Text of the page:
Investigators check to make sure that required information is prominently displayed on in-store posters, and that those posters match the information contained in the disclosure statements on file with the Division. These notices must be specific about such things as whether a rabbi supervised and approved the food and its production, whether a kosher organization certified the process or whether there was no supervision. The store must also disclose the name of the certification organization or rabbi, how often certification inspections are done and whether the supervisor requires all ingredients to be kosher supervised.
During kosher food inspections, investigators also inspect purchase orders, walk-in freezers, food prep stations, and other areas of the establishments to make sure food is being prepared, handled, sold, and/or served in accordance with the disclosure statements.
Last year, investigators performed approximately 450 on-site kosher inspections. This year they are on track to meet or exceed that number. The Division issued Notices of Violation to 11 kosher food establishments so far in 2019.
The Notices of Violation do not mean that the products offered by these vendors fail to satisfy the requirements of Jewish dietary law, or kashrut. Moreover, a business’s receipt of a Notice of Violation does not mean that violations are ongoing at that establishment.
Below is a list of businesses that received Notices of Violation this year, the violations they were cited for, and the civil penalties they were assessed.
Avo King Inc. d/b/a Avo King, San Juan Capistrano, California: Unauthorized use of a kosher symbol $3,500.
Turkana Food, Inc, Kenilworth: Unauthorized use of a kosher symbol $3,500.
BJ’s Wholesale Club Inc. d/b/a BJ’s, Paramus: Failure to comply with disclosure requirements. $3,000.
Alen’s Deli and Catering, Inc., Springfield: Failure to comply with disclaimer requirement in connection with the sale of food on menu, failure to comply with required advertising practices in connection with the sale of kosher food. $5,000.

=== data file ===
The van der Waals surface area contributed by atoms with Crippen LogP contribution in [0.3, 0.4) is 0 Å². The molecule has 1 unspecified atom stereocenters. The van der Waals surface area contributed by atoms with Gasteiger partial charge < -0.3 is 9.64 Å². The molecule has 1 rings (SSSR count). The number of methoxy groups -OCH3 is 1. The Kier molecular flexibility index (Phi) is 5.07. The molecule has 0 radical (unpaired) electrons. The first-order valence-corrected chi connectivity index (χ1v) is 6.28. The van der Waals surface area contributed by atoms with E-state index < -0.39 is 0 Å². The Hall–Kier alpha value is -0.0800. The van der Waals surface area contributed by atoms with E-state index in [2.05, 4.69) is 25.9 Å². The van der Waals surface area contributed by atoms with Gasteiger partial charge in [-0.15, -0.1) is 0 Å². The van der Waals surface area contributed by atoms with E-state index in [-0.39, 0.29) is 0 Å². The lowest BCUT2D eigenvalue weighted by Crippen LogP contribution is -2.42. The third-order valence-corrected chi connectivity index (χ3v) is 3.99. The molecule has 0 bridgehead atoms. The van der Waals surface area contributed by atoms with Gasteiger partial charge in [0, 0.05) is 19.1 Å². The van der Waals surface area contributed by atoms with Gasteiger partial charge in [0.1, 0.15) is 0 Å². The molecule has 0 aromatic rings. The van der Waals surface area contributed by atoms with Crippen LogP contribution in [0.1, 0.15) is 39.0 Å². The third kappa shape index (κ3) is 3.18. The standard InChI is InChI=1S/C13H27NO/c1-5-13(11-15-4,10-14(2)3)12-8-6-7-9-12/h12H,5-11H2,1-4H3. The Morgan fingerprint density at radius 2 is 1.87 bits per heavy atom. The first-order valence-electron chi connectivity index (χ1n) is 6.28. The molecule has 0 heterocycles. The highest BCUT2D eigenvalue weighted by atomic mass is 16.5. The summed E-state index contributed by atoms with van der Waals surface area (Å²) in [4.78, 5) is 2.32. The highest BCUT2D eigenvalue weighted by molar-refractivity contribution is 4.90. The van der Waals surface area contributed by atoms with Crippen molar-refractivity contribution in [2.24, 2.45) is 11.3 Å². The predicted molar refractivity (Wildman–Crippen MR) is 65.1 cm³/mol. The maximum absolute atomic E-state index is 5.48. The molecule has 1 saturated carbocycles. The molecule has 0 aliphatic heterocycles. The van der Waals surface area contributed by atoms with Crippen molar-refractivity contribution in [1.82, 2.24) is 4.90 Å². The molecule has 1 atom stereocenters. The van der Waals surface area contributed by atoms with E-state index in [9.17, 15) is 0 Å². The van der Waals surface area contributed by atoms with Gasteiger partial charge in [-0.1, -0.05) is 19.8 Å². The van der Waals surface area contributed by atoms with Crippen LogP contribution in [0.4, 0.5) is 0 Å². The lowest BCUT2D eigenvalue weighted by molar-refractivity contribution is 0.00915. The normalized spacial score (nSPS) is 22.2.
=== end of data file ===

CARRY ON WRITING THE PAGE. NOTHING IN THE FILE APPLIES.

Libby Enterprises Inc. d/b/a Rita's Italian Ice & Frozen Custard, North Brunswick: Failure to post kosher supervision disclosure statement, failure to complete and return disclosure forms to the Division, failure to maintain a properly bound logbook. $4,500.
Clark Bagels Inc. d/b/a Clark Bagels, Clark: Failure to comply with disclosure requirements: Failure to conform sales practices with the posted disclosure. $1,500.
Motgage Apple Cakes LLC d/b/a/ Mortgage Apple Cakes, Teaneck: Failure to maintain a properly bound logbook. $750.
Shirley’s New York Deli LLC d/b/a Shapiro’s Deli, Red Bank: Failure to comply with disclaimer requirement in connection with the sale of food on menu, failure to comply with required advertising practices in connection with the sale of kosher food. $2,000.
Fairway Paramus LLC d/b/a Fairway Market, Paramus: Failure to comply with disclosure requirements. $500
Fairway Woodland Park LLC d/b/a Fairway Market, Woodland Park: Failure to comply with disclosure requirements, failure to maintain a properly bound logbook. $3,500.
BBB Bakery LLC d/b/a Palermo Bakery, Fair Lawn: Failure to comply with disclosure requirements. $1,000.
Investigator Mitchel Bomrind, assigned to the Office of Consumer Protection, leads the Division’s kosher investigation and enforcement efforts.
Consumers and establishments that sell kosher foods can find additional information at the Division of Consumer Affairs’ website:
Frequently Asked Questions on Buying Kosher Food in New Jersey
Consumer Brief: “Buying Kosher Food”
Information for Kosher Food Establishments
Consumers who believe they have been cheated or scammed by a business, or suspect any other form of consumer abuse, can file a complaint with the State Division of Consumer Affairs by visiting its website or by calling 1-800-242-5846 (toll free within New Jersey) or 973-504-6200.